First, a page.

Rep. Mike McCaul (R-Texas), said in testimony before the Coronavirus Select Subcommittee Republicans that evidence points to a lab leak as the likely origin of the virus, saying that “it’s time to completely dismiss the wet market as the source of the outbreak” and “the preponderance of the evidence that it came from the lab is very convincing.”

U.S. intelligence agencies later said in a report that a natural origin and a lab leak are both plausible hypotheses as to the origin of the pandemic, but a lack of evidence makes a definitive conclusion either way impossible.

It’s a sentiment echoed by McCaul in his testimony.

“Unfortunately, we may never know for certain because the Chinese Communist Party went to great lengths to cover up this outbreak,” he said.

“They detained the doctors in order to silence them. They disappeared journalists. They destroyed lab samples. They hid the fact there was clear evidence of human-to-human transmission. And they have refused to allow a real investigation into the origins.”

Tom Ozimek


Tom Ozimek has a broad background in journalism, deposit insurance, marketing and communications, and adult education. The best writing advice he’s ever heard is from Roy Peter Clark: ‘Hit your target’ and ‘leave the best for last.’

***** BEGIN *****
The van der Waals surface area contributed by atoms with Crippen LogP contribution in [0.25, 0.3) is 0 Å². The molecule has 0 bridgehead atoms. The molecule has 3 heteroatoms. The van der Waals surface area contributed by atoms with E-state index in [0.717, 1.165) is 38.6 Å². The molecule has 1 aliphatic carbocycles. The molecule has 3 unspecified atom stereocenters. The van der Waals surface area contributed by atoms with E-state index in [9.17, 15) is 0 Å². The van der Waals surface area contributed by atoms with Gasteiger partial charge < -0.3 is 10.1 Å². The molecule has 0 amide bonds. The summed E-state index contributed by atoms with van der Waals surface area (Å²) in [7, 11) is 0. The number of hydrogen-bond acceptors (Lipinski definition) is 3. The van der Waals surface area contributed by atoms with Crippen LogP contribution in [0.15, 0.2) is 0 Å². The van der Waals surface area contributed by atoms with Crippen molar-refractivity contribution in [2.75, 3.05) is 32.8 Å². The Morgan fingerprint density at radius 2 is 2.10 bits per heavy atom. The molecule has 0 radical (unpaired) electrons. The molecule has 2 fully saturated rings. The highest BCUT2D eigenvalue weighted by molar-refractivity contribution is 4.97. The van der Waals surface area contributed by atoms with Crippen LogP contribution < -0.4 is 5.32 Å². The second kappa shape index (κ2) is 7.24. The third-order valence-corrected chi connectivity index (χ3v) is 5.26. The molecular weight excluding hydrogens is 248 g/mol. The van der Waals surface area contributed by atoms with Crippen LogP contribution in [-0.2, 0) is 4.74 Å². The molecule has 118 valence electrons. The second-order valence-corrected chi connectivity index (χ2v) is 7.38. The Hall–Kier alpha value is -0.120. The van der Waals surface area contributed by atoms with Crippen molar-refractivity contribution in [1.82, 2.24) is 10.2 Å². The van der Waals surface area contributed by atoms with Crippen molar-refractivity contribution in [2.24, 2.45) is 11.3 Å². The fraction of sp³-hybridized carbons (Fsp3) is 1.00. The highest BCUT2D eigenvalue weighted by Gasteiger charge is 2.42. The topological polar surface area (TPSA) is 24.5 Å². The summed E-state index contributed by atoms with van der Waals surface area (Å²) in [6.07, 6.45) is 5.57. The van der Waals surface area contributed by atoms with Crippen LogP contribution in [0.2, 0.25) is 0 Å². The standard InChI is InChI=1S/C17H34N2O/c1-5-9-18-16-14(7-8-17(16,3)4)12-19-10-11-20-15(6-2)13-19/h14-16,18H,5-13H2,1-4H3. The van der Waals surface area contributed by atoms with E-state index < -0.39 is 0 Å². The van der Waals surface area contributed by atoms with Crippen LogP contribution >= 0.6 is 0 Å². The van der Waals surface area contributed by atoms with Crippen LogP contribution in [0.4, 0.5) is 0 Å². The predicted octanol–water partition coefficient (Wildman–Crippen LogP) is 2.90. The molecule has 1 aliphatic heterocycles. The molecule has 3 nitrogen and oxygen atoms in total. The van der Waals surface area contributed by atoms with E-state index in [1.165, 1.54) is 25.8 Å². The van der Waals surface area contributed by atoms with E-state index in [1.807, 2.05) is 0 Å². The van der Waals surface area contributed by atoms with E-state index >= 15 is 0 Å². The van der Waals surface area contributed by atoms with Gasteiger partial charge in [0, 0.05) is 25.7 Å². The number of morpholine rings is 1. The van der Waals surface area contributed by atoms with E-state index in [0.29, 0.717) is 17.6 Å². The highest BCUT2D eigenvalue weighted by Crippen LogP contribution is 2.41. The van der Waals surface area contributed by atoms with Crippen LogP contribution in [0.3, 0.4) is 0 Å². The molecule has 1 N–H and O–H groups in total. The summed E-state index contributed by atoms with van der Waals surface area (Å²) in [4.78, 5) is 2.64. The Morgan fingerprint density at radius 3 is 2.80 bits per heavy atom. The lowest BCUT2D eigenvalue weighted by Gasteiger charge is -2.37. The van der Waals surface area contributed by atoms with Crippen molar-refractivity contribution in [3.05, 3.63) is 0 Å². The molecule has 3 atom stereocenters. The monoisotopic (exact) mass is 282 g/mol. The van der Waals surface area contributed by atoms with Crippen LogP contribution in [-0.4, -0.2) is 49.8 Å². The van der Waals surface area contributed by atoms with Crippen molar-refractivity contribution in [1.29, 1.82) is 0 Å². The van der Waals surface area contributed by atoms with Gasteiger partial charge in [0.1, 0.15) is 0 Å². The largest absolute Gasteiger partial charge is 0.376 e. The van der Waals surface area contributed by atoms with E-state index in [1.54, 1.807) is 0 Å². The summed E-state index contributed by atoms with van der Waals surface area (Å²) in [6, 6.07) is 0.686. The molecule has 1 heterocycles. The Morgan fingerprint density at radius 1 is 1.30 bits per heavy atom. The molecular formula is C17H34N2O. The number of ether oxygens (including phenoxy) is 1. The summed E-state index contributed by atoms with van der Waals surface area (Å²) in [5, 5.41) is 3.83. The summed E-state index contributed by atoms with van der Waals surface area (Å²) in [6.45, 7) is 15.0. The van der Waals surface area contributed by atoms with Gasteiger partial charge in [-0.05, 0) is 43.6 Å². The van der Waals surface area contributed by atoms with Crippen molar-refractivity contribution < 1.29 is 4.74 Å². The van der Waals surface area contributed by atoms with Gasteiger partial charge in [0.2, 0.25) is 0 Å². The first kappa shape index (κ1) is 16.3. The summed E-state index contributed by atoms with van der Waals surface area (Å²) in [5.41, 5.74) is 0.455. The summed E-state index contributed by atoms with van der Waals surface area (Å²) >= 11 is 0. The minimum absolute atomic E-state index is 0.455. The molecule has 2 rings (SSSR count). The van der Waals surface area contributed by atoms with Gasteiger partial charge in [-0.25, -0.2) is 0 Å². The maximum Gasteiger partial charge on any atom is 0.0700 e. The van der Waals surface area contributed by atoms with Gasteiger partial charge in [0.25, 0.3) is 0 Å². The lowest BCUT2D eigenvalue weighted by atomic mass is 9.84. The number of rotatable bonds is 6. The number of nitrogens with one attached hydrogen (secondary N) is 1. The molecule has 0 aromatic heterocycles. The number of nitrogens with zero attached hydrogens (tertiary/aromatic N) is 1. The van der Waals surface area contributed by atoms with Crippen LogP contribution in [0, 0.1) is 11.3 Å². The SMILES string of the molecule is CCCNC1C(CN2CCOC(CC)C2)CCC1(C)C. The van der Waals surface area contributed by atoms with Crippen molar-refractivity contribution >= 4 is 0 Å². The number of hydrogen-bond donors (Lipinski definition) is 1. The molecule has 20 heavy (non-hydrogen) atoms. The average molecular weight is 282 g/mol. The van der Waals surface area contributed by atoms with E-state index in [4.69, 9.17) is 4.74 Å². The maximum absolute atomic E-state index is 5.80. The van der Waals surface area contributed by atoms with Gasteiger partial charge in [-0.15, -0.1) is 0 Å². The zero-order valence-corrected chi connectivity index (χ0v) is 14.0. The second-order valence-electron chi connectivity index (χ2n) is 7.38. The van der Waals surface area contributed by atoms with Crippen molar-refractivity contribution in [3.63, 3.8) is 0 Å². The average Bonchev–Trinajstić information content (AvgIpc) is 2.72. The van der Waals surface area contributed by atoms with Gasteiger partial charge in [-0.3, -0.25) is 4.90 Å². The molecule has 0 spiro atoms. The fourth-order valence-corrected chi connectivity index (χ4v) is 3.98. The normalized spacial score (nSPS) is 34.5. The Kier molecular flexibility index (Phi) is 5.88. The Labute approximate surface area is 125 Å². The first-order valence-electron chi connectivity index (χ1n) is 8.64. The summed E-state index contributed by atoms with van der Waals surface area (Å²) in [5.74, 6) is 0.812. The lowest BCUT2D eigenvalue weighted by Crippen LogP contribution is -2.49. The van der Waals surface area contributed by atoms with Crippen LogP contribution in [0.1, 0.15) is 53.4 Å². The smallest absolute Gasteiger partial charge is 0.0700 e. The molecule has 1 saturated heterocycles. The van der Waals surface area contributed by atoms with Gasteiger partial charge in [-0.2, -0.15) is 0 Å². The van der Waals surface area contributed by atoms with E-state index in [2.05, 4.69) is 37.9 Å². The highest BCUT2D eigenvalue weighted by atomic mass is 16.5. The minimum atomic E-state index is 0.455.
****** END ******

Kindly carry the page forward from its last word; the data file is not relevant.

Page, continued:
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WHO: COVID-19 Cases Rising Nearly Everywhere in the World

The number of new coronavirus cases rose by 18% in the last week, with more than 4.1 million cases reported globally, according to the World Health Organization.

The U.N. health agency said in its latest weekly report on the pandemic that the worldwide number of deaths remained relatively similar to the week before, at about 8,500. COVID-related deaths increased in three regions: the Middle East, Southeast Asia and the Americas.

The biggest weekly rise in new COVID-19 cases was seen in the Middle East, where they increased by 47%, according to the report released late Wednesday. Infections rose by about 32% in Europe and Southeast Asia, and by about 14% in the Americas, WHO said.

WHO Director-General Tedros Adhanom Ghebreyesus said cases were on the rise in 110 countries, mostly driven by the omicron variants BA.4 and BA.5.

“This pandemic is changing, but it’s not over,” Tedros said this week during a press briefing. He said the ability to track COVID-19’s genetic evolution was “under threat” as countries relaxed surveillance and genetic sequencing efforts, warning that would make it more difficult to catch emerging and potentially dangerous new variants.

He called for countries to immunize their most vulnerable populations, including health workers and people over 60, saying that hundreds of millions remain unvaccinated and at risk of severe disease and death.

Tedros said that while more than 1.2 billion COVID-19 vaccines have been administered globally, the average immunization rate in poor countries is about 13%.